I love Antiques Roadshow. The history, stories, and surprised owners always make me smile. A few weeks ago, I was watching an old episode before bed, and a young man had a collection of items related to Bessie Raiche, who is credited as the first woman to fly an airplane solo — an airplane, I should add, which she built in her yard. Raiche was also a dentist, a physician, a businesswoman, an athlete and an artist. Sadly, I had never heard of her! So, I looked her up. That search led me to other women I should have heard of but haven’t, and thus, this list was born. Obviously, it is in no way an exhaustive list, but it’s my hope that it will encourage you to seek out other amazing women. Let’s learn their names and stories. Let’s honor the amazing contributions women have made and continue to make. And let’s celebrate Women’s History Month by finding those women, past and present, who don’t always make it onto the ‘famous women’ lists.
“Alone Atop the Hill: The Autobiography of Alice Dunnigan, Pioneer of the National Black Press” by Alice Allison Dunnigan
Alice Dunnigan was the first credentialed White House correspondent, and the first African-American female member of the House and Senate press galleries. She was a recipient of over 50 journalism awards, a noted civil rights activist, and was known to ask the hard questions about race, gender and rights.
As Secretary of Labor, Frances Perkins was the first female member of the cabinet. She fought for child labor laws, shorter work weeks, unemployment, and so much more of the social programs we associate with the New Deal era.
“Every Day is a Gift” by Tammy Duckworth
Senator Tammy Duckworth is an Army Veteran, serving during Operation Iraqi Freedom as a one of a handful of women helicopter pilots. After recovering from losing both of her legs to a RPG, Duckworth turned her considerable nous toward the legislature. She has served two terms as a Representative and is currently serving in her second term as a Senator.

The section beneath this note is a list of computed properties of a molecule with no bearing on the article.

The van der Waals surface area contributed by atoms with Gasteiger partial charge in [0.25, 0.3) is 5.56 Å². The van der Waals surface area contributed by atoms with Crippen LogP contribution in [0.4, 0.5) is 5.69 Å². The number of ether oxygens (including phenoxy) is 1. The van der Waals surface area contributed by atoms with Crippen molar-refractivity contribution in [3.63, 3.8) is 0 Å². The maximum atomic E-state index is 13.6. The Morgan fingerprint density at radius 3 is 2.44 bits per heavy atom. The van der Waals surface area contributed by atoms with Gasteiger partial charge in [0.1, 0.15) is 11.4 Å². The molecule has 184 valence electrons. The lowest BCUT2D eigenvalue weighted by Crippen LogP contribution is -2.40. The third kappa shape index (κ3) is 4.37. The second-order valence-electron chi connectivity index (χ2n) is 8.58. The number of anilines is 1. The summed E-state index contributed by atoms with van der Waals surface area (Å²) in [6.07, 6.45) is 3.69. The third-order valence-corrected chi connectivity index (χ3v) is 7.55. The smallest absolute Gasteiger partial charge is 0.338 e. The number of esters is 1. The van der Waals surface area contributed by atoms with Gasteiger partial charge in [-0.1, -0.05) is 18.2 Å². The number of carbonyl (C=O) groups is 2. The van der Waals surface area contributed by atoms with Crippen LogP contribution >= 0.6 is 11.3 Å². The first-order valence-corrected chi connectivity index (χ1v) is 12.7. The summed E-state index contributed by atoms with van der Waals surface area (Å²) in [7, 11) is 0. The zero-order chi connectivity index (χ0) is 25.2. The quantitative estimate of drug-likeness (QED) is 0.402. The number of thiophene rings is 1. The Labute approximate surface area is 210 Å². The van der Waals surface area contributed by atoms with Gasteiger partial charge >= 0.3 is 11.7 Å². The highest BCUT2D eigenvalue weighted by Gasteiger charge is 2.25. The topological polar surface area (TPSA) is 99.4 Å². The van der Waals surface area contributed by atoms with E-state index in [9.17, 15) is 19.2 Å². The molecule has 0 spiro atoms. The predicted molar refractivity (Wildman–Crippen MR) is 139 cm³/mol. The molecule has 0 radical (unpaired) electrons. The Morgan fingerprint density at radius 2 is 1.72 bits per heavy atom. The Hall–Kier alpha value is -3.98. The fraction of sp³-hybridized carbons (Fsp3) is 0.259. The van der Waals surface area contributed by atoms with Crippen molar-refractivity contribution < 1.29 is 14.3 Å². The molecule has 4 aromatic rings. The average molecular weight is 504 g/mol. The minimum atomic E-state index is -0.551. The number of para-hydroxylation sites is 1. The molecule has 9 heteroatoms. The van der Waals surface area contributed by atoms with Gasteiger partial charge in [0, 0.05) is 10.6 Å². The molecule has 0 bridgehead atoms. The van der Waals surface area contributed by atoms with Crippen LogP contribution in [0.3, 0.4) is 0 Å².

“Lee Miller: A Woman’s War” by Hilary Roberts
Elizabeth “Lee” Miller started her career as a fashion photographer, but when WWII broke, she turned her efforts toward photojournalism. Her photographs capture the social consequences of the war and the women serving as pilots, mechanics, nurses, and more.
“What the Eyes Don’t See: A Story of Crisis, Resistance, and Hope in An American City” by Mona Hanna-Attisha
Dr. Mona Hanna-Attisha is the award-winning pediatrician who exposed the Flint, MI water crisis. Her work as a public health advocate continues to improve the lives of children in Flint and across the country.
Astronomer Jill Cornell Tarter is a co-founder of the Search for Extraterrestrial Intelligence program and a pioneer in space study. As the only woman in the engineering program at Cornell, Tarter has faced skeptics, misogyny and derision.
Looking for more? Here’s some additional works featuring awesome women.
- “Unbought and Unbossed” by Shirley Chisholm
- “Rosalind Franklin: The Dark Lady of DNA” by Brenda Maddox
- “Proud: My Fight for An Unlikely American Dream” by Ibtihaj Muhammad
- “Florynce ‘Flo’ Kennedy: The Life of a Black Feminist Radical” by Sherie M. Randolph
- “Grace Hopper and the Invention of the Information Age” by Kurt Beyer
- “The Story of More: How We Got to Climate Change and Where to Go from Here” by Hope Jahren
- “Hearts of Our People” by Native Women Artists